SMITH et al. v. WHEELER et al.
This is an action for declaratory relief and an injunction. The gravamen of the complaint is that all of the land of the plaintiffs is riparian to Trabuco Creek and the larger portion of defendants' land is not riparian to that creek and is irrigated with water from that creek to the damage of plaintiffs' riparian land. The complaint asked for a declaration as to lands entitled to be irrigated from the Trabuco Creek and for an injunction prohibiting unlawful diversion. Plaintiffs and respondents are the lower riparian owners, and their property lies contiguous to and westerly of the property owned by defendants and appellants. These ranches are planted to orange trees. The waters used to irrigate them are pumped from wells which the respective parties have dug in Trabuco Creek. The only water involved in this case is the subsurface water running along and over the bedrock of Trabuco Creek in its stream channel extending from East to the West. This channel is 800 to 1,200 feet wide and extends along the northerly side of the lands owned by the parties to this action. The stream channel extends between the mesa and the high land bounding it on its northerly and southerly sides. The northerly boundary line of appellants' property is near the northerly bluff of the channel. The channel of Trabuco Creek extends from the upper narrows of Trabuco Canyon where it then debouches from said canyon at a point approximately one-half to three-fourths mile easterly from the land of the appellants and extends westerly several miles to the lower narrows in its course towards the ocean. The creek varies in width from about 100 yards to three-fourths of a mile. The northerly and southerly borders of the creek are distinctly marked by high bluffs and at various places by outcropping sandstone.
Underlying the channel of Trabuco Creek is a layer of sandstone practically impervious to water and constituting the bedrock. This bedrock sandstone is not level and is beneath the surface of the channel several feet under the gravel and varies in depth toward the center and northerly border of the channel. The bedrock is irregular and contains channels in and along which the subsurface water runs in dry years when there is not enough water to supply all the wells. The wells constructed in various parts of the channel, at times, develop a substantial supply of water, and at other times there is little or no water.
Several wells were dug by the respondents in Trabuco Creek. Three wells were dug by appellants therein. There is one well of respondents which they claim was affected by the pumping of water from the well of the appellants. The well of respondents, which is claimed to be affected, lies about 500 feet north of the south border of Trabuco Creek, and the well from which appellants obtain their water lies approximately 300 feet north of the south border of Trabuco Creek. Respondents' well is approximately 880 feet west of appellants' well.
Commencing with the month of August, regardless of the year, there is a depletion of water and not enough to irrigate the lands riparian to Trabuco Creek.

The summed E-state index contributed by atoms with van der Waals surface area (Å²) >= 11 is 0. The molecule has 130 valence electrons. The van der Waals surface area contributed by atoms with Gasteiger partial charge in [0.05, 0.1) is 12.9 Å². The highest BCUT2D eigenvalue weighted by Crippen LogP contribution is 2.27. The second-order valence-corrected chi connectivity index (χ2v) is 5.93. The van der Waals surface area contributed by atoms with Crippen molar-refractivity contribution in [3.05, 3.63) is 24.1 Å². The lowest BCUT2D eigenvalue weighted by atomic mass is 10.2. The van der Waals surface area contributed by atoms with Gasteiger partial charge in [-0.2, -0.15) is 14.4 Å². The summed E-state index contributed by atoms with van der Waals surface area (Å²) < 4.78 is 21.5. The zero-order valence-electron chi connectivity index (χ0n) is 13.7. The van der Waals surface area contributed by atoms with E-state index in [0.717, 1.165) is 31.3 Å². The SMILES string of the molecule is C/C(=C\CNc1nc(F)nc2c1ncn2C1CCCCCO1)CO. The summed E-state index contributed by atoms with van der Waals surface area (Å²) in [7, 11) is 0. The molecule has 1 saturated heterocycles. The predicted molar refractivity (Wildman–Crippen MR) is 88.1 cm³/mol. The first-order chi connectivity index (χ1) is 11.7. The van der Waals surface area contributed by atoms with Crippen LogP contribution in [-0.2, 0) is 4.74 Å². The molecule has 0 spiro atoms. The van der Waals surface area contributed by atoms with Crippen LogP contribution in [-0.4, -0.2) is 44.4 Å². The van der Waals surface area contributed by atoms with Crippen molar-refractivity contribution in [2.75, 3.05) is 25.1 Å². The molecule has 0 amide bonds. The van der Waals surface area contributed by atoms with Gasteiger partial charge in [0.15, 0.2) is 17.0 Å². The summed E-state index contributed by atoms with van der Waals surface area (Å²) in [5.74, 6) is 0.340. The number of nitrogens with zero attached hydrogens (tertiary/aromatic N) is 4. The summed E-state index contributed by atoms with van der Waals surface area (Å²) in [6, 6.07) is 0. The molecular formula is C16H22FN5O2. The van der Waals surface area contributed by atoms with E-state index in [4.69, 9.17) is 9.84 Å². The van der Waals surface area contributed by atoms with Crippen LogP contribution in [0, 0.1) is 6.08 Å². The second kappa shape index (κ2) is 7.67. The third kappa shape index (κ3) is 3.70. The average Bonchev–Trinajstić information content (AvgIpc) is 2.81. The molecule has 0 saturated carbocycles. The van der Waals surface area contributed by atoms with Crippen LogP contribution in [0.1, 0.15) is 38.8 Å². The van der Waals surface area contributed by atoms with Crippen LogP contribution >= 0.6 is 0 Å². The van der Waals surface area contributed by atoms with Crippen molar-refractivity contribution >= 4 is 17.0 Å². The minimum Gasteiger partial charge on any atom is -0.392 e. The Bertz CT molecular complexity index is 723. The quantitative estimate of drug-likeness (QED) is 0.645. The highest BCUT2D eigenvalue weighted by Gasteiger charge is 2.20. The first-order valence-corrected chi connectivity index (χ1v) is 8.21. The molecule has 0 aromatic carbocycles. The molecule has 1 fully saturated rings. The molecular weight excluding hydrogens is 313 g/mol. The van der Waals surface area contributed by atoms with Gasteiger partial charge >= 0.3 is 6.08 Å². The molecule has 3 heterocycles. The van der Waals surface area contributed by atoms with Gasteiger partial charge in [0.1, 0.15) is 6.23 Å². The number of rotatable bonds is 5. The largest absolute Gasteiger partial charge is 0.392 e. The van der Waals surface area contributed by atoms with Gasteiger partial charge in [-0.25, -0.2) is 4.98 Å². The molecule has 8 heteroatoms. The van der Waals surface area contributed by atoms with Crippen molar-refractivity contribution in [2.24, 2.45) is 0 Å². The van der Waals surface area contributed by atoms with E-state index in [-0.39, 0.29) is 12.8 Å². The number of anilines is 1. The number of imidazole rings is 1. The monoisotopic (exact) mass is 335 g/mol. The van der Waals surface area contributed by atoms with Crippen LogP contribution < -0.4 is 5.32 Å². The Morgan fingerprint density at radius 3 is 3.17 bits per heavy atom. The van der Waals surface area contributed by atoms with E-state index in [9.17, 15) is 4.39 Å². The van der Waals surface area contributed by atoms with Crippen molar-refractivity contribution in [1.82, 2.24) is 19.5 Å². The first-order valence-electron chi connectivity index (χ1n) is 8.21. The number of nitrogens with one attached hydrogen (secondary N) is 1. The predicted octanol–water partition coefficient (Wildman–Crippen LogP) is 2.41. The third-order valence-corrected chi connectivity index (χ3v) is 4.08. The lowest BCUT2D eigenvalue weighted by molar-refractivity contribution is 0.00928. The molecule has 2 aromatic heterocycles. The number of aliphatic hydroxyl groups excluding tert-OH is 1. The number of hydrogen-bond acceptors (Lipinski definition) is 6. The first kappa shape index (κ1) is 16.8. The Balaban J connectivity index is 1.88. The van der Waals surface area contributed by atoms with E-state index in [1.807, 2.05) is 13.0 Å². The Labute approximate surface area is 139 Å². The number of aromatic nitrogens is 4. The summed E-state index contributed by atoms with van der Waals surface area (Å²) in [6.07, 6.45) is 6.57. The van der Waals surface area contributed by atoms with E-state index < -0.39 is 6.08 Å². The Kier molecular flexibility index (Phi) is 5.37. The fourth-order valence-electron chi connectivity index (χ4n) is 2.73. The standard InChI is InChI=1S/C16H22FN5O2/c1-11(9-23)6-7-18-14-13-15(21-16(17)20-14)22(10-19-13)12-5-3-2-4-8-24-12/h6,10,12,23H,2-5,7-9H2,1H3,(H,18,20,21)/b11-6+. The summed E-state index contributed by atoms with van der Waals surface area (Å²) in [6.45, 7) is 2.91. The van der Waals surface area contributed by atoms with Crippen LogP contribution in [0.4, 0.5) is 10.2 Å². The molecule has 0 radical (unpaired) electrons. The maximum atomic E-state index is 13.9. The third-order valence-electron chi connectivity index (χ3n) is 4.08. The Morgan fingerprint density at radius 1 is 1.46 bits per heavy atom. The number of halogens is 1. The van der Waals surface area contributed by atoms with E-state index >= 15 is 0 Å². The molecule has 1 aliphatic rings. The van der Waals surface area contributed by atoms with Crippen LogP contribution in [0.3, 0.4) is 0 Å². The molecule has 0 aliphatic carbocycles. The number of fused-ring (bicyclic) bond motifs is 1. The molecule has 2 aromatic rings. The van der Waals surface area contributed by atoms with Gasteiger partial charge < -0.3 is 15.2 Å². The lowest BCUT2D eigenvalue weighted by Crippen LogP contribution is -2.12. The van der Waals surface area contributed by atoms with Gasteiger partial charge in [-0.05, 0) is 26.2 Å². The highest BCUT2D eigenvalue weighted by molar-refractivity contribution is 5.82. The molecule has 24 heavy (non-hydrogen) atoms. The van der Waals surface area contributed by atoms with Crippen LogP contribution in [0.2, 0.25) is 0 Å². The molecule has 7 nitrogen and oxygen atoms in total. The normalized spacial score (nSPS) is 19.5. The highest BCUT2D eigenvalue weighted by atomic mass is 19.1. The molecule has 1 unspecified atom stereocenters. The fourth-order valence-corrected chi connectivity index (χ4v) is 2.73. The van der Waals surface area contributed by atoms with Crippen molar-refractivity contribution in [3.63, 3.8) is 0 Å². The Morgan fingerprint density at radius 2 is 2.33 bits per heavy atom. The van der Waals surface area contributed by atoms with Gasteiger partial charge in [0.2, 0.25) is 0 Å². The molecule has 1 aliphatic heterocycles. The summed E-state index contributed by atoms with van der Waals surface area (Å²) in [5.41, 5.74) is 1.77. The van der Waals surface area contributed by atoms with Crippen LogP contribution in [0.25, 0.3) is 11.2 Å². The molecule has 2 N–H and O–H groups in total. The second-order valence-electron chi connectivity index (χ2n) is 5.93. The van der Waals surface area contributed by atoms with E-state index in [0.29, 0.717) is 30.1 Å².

At the southerly boundary of appellants' property is what is described as ‘Tijeras' mesa and canyon. Except at times when there is heavy rainfall or floods, this mesa and canyon have neither surplus nor subsurface water. Along the boundary of appellants' property and at the southeasterly portion thereof, this so-called Tijeras Mesa is practically flat, and along the southerly boundary it is slightly depressed southerly toward Tijeras Canyon.
Near the center of the Wheeler Ranch there is a slight rise or crest which runs in an easterly-westerly direction, and the drop from this crest to Tijeras Canyon is approximately four feet. This crest runs through the property of the appellants and separates the drainage between Trabuco Creek and Tijeras Creek, and is described in the findings of fact as the limit of the water shed of Trabuco Creek. There are about 20 acres of the Wheeler Ranch extending from this crest to Tijeras Canyon, which are planted to orange trees. The whole tract of appellants' land contains about 160 acres.
The court determined that the land of the appellants which sloped toward Trabuco Creek was in the watershed of that creek and that all of the balance of the land of the appellants sloped toward Tijeras Creek or canyon and drained into it and was riparian to and in the watershed of said Tijeras Creek. The court described this line in its findings and judgment and stated that there was a well defined summit division point between the watersheds and it determined the riparian rights in Trabuco Creek in accordance with this division point or line. The court found, among other things, that all of the land of the appellants, with the exception of approximately 10 acres, was in the watershed of a stream known as Tijeras Creek; that Tijeras Creek arises easterly of the lands of the appellants and flows in a general southerly and southwesterly direction and joins with Trabuco Creek at a point approximately eight miles southwesterly of the land of the respondents; and that there was a well-defined watershed of the Tijeras Creek which joins the watershed of Trabuco Creek. In the court's finding it specifically described this line. It then found that the appellants had improved approximately 20 acres of their land which lies in the Tijeras watershed and that they would, unless enjoined, improve much more land in the Tijeras watershed and irrigate from Trabuco Creek. Judgment was rendered in favor of respondents and an injunction was granted restraining appellants from the use of water on their so-called mesa acreage from August 15 to November 15 of each year. Appellants appeal and question the sufficiency of the evidence to support these findings.
The reporter's transcript contains over 1100 pages of testimony. It is sufficient to say that the evidence clearly shows that the slope of the terrain on the mesa south of the described summit point or line, which included the 20 acres here mentioned, did slope toward the Tijeras Creek and that the terrain north of that line sloped toward the Trabuco Creek. Counsel for appellants does not concede this fact but argues that notwithstanding this evidence, it is shown that appellants' entire property is within the watershed of Trabuco Creek because, according to some of the evidence, there is an underground watershed underlying the entire Wheeler Ranch at or beyond the depression which is called the Tijeras, which underground watershed is of a sandstone formation or bedrock, and is in the form of a spoon, and that the surface of said bedrock continues into Trabuco Creek; that through this underground watershed irrigation water taken from Trabuco Creek, if not consumed, would return to Trabuco Creek above the land or wells of respondents, even though some of the irrigation water actually drained into Tijeras. In other words, it is his contention that all water taken by appellants from Trabuco Creek for irrigation purposes, which was not consumed, would return to Trabuco Creek above the lands of respondents, and that the court erred in finding that the mesa lands here in question were not riparian to the Trabuco Creek.